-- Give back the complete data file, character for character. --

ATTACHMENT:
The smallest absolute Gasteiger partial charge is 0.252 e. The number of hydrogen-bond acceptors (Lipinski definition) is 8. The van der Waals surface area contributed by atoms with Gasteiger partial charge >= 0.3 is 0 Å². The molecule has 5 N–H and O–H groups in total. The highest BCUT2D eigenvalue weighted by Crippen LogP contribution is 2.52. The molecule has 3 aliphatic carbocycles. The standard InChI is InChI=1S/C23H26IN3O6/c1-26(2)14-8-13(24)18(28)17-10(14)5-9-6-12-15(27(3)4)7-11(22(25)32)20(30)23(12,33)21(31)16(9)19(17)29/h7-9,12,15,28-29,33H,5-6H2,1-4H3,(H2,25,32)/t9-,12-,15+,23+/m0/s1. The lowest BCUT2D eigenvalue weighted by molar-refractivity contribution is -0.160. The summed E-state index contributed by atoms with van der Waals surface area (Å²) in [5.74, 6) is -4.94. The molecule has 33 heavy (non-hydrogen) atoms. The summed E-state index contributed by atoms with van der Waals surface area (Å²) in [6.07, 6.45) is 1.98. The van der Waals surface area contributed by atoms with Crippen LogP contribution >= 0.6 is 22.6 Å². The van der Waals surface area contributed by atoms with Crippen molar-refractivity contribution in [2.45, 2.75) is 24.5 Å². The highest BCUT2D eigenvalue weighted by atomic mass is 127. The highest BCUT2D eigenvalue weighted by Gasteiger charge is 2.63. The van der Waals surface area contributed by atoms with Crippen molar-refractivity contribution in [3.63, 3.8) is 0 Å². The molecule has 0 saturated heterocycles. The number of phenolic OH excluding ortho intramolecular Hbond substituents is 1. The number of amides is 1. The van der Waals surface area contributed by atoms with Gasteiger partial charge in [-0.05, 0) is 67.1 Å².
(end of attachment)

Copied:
The smallest absolute Gasteiger partial charge is 0.252 e. The number of hydrogen-bond acceptors (Lipinski definition) is 8. The van der Waals surface area contributed by atoms with Gasteiger partial charge >= 0.3 is 0 Å². The molecule has 5 N–H and O–H groups in total. The highest BCUT2D eigenvalue weighted by Crippen LogP contribution is 2.52. The molecule has 3 aliphatic carbocycles. The standard InChI is InChI=1S/C23H26IN3O6/c1-26(2)14-8-13(24)18(28)17-10(14)5-9-6-12-15(27(3)4)7-11(22(25)32)20(30)23(12,33)21(31)16(9)19(17)29/h7-9,12,15,28-29,33H,5-6H2,1-4H3,(H2,25,32)/t9-,12-,15+,23+/m0/s1. The lowest BCUT2D eigenvalue weighted by molar-refractivity contribution is -0.160. The summed E-state index contributed by atoms with van der Waals surface area (Å²) in [5.74, 6) is -4.94. The molecule has 33 heavy (non-hydrogen) atoms. The summed E-state index contributed by atoms with van der Waals surface area (Å²) in [6.07, 6.45) is 1.98. The van der Waals surface area contributed by atoms with Crippen LogP contribution >= 0.6 is 22.6 Å². The van der Waals surface area contributed by atoms with Crippen molar-refractivity contribution in [2.45, 2.75) is 24.5 Å². The highest BCUT2D eigenvalue weighted by atomic mass is 127. The highest BCUT2D eigenvalue weighted by Gasteiger charge is 2.63. The van der Waals surface area contributed by atoms with Crippen molar-refractivity contribution in [3.63, 3.8) is 0 Å². The molecule has 0 saturated heterocycles. The number of phenolic OH excluding ortho intramolecular Hbond substituents is 1. The number of amides is 1. The van der Waals surface area contributed by atoms with Gasteiger partial charge in [-0.05, 0) is 67.1 Å².